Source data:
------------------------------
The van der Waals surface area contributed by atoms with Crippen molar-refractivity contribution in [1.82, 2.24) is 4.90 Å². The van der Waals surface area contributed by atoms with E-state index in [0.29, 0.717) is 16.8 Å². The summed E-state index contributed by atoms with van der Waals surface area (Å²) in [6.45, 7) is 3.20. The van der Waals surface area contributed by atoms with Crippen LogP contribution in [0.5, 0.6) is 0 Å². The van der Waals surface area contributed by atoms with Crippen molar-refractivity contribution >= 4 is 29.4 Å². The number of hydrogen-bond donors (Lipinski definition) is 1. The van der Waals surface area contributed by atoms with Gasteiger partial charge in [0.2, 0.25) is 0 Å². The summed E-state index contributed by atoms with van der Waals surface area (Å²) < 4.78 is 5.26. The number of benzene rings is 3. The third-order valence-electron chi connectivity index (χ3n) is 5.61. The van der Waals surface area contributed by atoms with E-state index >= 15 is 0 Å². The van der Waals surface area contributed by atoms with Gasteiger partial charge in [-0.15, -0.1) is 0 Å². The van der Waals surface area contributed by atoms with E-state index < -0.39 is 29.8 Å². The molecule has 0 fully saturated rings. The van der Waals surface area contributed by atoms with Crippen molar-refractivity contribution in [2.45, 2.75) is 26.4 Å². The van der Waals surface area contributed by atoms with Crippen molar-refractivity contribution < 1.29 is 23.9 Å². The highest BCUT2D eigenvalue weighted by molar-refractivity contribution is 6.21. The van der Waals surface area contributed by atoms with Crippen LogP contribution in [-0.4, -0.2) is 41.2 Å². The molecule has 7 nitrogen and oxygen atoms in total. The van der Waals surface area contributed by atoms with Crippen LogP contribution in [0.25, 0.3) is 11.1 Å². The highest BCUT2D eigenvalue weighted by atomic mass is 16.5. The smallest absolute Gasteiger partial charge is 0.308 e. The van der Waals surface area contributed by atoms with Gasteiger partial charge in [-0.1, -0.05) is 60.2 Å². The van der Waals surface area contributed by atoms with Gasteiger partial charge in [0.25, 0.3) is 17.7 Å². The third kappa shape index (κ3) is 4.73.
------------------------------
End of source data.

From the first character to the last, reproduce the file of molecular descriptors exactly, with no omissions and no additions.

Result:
The van der Waals surface area contributed by atoms with Crippen molar-refractivity contribution in [1.82, 2.24) is 4.90 Å². The van der Waals surface area contributed by atoms with E-state index in [0.29, 0.717) is 16.8 Å². The summed E-state index contributed by atoms with van der Waals surface area (Å²) in [6.45, 7) is 3.20. The van der Waals surface area contributed by atoms with Crippen LogP contribution in [0.5, 0.6) is 0 Å². The van der Waals surface area contributed by atoms with Crippen molar-refractivity contribution >= 4 is 29.4 Å². The number of hydrogen-bond donors (Lipinski definition) is 1. The van der Waals surface area contributed by atoms with Gasteiger partial charge in [0.2, 0.25) is 0 Å². The summed E-state index contributed by atoms with van der Waals surface area (Å²) < 4.78 is 5.26. The number of benzene rings is 3. The third-order valence-electron chi connectivity index (χ3n) is 5.61. The van der Waals surface area contributed by atoms with E-state index >= 15 is 0 Å². The van der Waals surface area contributed by atoms with Gasteiger partial charge in [-0.15, -0.1) is 0 Å². The van der Waals surface area contributed by atoms with E-state index < -0.39 is 29.8 Å². The molecule has 0 fully saturated rings. The van der Waals surface area contributed by atoms with Crippen molar-refractivity contribution in [2.45, 2.75) is 26.4 Å². The van der Waals surface area contributed by atoms with Crippen molar-refractivity contribution < 1.29 is 23.9 Å². The highest BCUT2D eigenvalue weighted by molar-refractivity contribution is 6.21. The van der Waals surface area contributed by atoms with Crippen LogP contribution in [-0.4, -0.2) is 41.2 Å². The molecule has 7 nitrogen and oxygen atoms in total. The van der Waals surface area contributed by atoms with Crippen LogP contribution in [0.25, 0.3) is 11.1 Å². The highest BCUT2D eigenvalue weighted by atomic mass is 16.5. The smallest absolute Gasteiger partial charge is 0.308 e. The van der Waals surface area contributed by atoms with Gasteiger partial charge in [-0.1, -0.05) is 60.2 Å². The van der Waals surface area contributed by atoms with Gasteiger partial charge in [0.25, 0.3) is 17.7 Å². The third kappa shape index (κ3) is 4.73.